Our training calendar demands that we complete a 12 mile run to prepare for the big day. We are woefully behind schedule so even though I have not finished the prerequisite 11 mile run, I simply must get 12 miles under my belt. If I do 11 and put 12 off until next weekend, that’s way too close to race day for a long run. I would risk injuring myself and would not be able to complete the Half Marathon at all. So I hydrate, throw back a protein smoothie, strap on my water belt and head out the door, Brad in tow.¬†

I feel solid for the front 5 miles. Brad and I are very sunny and smiley:

lookin' good babe

By now it’s about 12:30. Hmm, it’s getting warm out here. First mistake: running during the hottest part of the day.

Around mile 6 Brad takes me on a new route. We weave through the Venice canals, imagining which house we’re going to live in one day. It is lovely. We exit the canals and turn down a street that seems to be paved with mirrors. The asphalt is very bright, almost white, and the beating sun reflects from my brain to the ground and back up to my brain. We are on this road for 5 minutes but it’s long enough to make my brain feel a like fried egg. My body temperature rises. Second mistake: exploring a new route on an extremely long run. Third mistake: not wearing a hat.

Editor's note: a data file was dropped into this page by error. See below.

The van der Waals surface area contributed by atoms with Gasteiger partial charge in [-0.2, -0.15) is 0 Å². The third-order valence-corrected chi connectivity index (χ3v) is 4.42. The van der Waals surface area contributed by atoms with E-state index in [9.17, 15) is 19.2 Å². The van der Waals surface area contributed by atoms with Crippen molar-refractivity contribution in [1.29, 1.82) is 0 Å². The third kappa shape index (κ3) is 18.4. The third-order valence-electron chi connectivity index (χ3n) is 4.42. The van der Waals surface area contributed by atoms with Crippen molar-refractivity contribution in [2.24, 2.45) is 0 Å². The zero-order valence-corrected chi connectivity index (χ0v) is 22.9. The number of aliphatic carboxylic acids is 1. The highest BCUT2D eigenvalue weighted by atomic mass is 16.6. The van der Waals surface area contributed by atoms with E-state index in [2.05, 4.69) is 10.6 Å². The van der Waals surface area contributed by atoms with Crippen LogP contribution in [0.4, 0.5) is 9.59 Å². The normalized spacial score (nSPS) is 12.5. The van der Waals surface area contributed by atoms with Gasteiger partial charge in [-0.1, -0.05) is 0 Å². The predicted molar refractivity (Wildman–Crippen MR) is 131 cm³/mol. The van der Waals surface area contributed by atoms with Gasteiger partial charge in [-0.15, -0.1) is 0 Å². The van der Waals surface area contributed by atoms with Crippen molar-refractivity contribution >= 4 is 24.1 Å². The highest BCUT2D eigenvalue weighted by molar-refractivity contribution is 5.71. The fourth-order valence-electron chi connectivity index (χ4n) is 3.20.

The next part doesn’t have anything to do with why I nearly ended up going to the hospital, but it’s hilarious and I have to share. Around mile 7 I suddenly feel the urge. You know, the bathroom urge. The kind of urge that can lead to a Bridesmaids moment if not relieved immediately. So I say to Brad as quietly as I can that I have to “go.” We’re in the residential streets of Venice. None too populated, so of course Brad waits until we are 2 feet behind a group of Venice hipsters to essentially SHOUT at me “Can you wait to make it to a bathroom?” Said hipsters turn around in alarm and concern until they see two disgruntled (and now one incredibly embarrassed) runners behind them. I scoot past them as fast as I can, hearing them giggle uncontrollably at me as I pass. Mistake #4: running with someone who doesn’t realize how loud his voice is. (Just kidding sweetie.) In hindsight it was hilarious and not nearly as embarrassing as what was to come.